11/4/2010: Assistant Scoutmasters (ASM's)

posted Nov 4, 2010, 8:03 PM by Paul Diming

What is an ASM? What is a really good ASM? 

There's no mystery here. Assistant Scout Masters fill a key role by supporting our scouts and keeping our program in tip top shape. ASMs do many jobs but there's a difference between an ASM and a helpful parent. 

You wear the uniform and hopefully have participated in BSA training. This puts you in a leadership role for the scouts. Your understanding of the BSA program, the patrol method, and how a boy lead troop is designed to function is critical to knowing how to support the scouts. 

So what makes a really good ASM? What would be the most help to me as SM? 

Here are a few suggestions: 

Safety - without out a doubt, safety falls on the adult leadership shoulders. All ASMs should have a roving eye towards what is safe, not safe, and what is just boys being boys. We all have different tolerances here but common sense is called for with the error of caution being the bottom line. 

Information - have a current list of merit badge councilors, troop member names, phone numbers, addresses, troop schedule, etc… It would really help me to not be the only one in the room with troop info. If you had a binder with pertinent troop info, that would be great. We ask the boys to keep binders. It would help me if ASMs have one also. 

Blue Cards - know the blue card procedure and how to fill one out. On our web site there is helpful info about blue cards. Look for the .pdf file at the bottom for help on how to fill one out. http://sites.google.com/a/troop860.org/public/Home/advancement <http://sites.google.com/a/troop860.org/public/Home/advancement> 

Spend more time with scouts than adults - If you go to a meeting wearing the BSA uniform and don't work with a scout, something may not be quite right. Fellowship with adults is an important aspect of adult scouting. But as a leader in uniform, you are there primarily to help the scouts. This takes time and persistence to develop a working relationship between you and the boys. Boys are generally weary of adults so this takes time to build trust. Doing so with little things like saying hello, talking to them briefly, asking if they need anything signed off or have any questions that you can help with, all helps them to know you. Being consistent with attending and being open to helping the boys are key. Try to learn all of their names. That’s some of the first advice I give the Den Chiefs and it holds true for ASMs also. 

Say hello to all the parents in attendance. T860 has a culture of being open and friendly. We all have the commonality of having son's in scouting and a shared view of principles we'd like our son's to embrace. Most importantly, we all want to participate in something important and have lasting friendships. Every person in scouting, parent and scout alike, are primarily seeking friendship and fellowship. By simply saying hello and greeting people warmly, you may help to do much more for someone than you realize.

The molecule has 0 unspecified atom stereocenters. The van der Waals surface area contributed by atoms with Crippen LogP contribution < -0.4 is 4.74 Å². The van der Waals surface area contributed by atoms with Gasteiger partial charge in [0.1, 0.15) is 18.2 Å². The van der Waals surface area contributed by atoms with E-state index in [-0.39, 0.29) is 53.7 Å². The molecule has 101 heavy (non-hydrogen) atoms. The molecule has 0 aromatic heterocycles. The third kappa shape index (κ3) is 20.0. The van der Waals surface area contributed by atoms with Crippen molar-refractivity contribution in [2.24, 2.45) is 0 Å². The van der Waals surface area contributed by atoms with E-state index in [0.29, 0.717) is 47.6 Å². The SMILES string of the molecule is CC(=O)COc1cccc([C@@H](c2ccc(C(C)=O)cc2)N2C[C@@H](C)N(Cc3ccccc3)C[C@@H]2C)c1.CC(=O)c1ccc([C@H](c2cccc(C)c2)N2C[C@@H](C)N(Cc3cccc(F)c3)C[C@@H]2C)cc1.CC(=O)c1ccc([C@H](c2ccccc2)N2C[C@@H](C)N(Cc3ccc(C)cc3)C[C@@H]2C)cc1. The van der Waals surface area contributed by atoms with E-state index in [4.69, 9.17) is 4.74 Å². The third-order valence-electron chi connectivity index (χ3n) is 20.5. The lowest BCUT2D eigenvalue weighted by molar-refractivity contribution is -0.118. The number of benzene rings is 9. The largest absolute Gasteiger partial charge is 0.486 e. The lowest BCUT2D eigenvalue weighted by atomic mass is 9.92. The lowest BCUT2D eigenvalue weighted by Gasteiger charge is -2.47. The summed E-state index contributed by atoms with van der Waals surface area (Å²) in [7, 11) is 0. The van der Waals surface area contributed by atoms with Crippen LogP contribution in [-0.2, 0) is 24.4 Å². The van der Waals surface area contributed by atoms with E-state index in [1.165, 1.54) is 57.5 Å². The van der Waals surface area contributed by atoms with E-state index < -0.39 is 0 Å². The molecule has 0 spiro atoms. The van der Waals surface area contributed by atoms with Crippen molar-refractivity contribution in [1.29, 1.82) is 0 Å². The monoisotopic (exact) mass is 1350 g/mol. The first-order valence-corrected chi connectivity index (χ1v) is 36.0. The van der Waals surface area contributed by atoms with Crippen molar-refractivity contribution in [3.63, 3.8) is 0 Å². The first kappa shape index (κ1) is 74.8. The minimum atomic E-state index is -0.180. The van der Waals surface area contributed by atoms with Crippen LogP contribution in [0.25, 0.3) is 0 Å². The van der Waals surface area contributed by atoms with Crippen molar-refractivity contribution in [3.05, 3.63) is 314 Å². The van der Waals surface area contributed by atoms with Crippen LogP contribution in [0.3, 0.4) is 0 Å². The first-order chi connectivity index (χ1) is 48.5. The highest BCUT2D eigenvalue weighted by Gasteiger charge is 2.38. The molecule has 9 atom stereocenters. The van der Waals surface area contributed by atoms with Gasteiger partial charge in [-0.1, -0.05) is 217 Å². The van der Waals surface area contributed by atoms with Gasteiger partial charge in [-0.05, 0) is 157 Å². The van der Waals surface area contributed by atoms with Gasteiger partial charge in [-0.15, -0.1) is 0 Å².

Keep your eye on me and the senior scout leaders. If I look frazzled, it's because I am frazzled. Ask if there is something that needs done. Help parents with general questions so I can focus on the boys. Keep your eye on the senior scout leaders and be near anything that looks like it's going out of control. Your presence may be all it takes to calm a rowdy situation. 

If you have sons who are older scouts, talk with them about their key role in the troop. They must make the transition from "this is fun" to "this is important" and they have an important job of bringing scouting to the younger scouts in addition to completing their highest scouting goals. 

Have realistic expectations. The boys mostly just want to have fun. Along the way, we sneak in lessons, offer many chances to practice leadership, and help them take initiative about their scouting. Each scout has a wavering scout valve of either full open to mostly shut. You never know where they are. One thing is certain, the more a scout is involved in his troop, the further immersed he becomes in the ideals of scouting. 

Be enthusiastic – Let your scouting passion run wild. It’s contagious to everyone. It’s ok to be a scout geek. Your dedication is infectious to your son. Try not to overshadow him (unlike my own involvement). It’s THEIR troop, we just help support it. 

I hope this helps a little. While I know WE as adults could run a stellar troop, it’s not ours to run. But it is our job; mine in particular, to guide the troop. I’ll work with the senior scout leadership, scout officers, the ASMs, many helpful adults, and the troop adult committee to help guide the troop’s course. Dean specializes as Life to Eagle coordinator and does many tasks with the scout officers and the OA. Many of you have specific jobs on the committee or otherwise. Collectively, we are the force that moves our program forward. The boys tell us what they want to do and we wrangle resources to allow them to execute. Along the way we teach the most valuable lessons we will ever offer our sons. 

By example we demonstrate being a good person, a father, a citizen, a leader, and all we want for them to be. They are watching you and me and searching for who they are. 

Let’s do our best. 


Mark Wheeler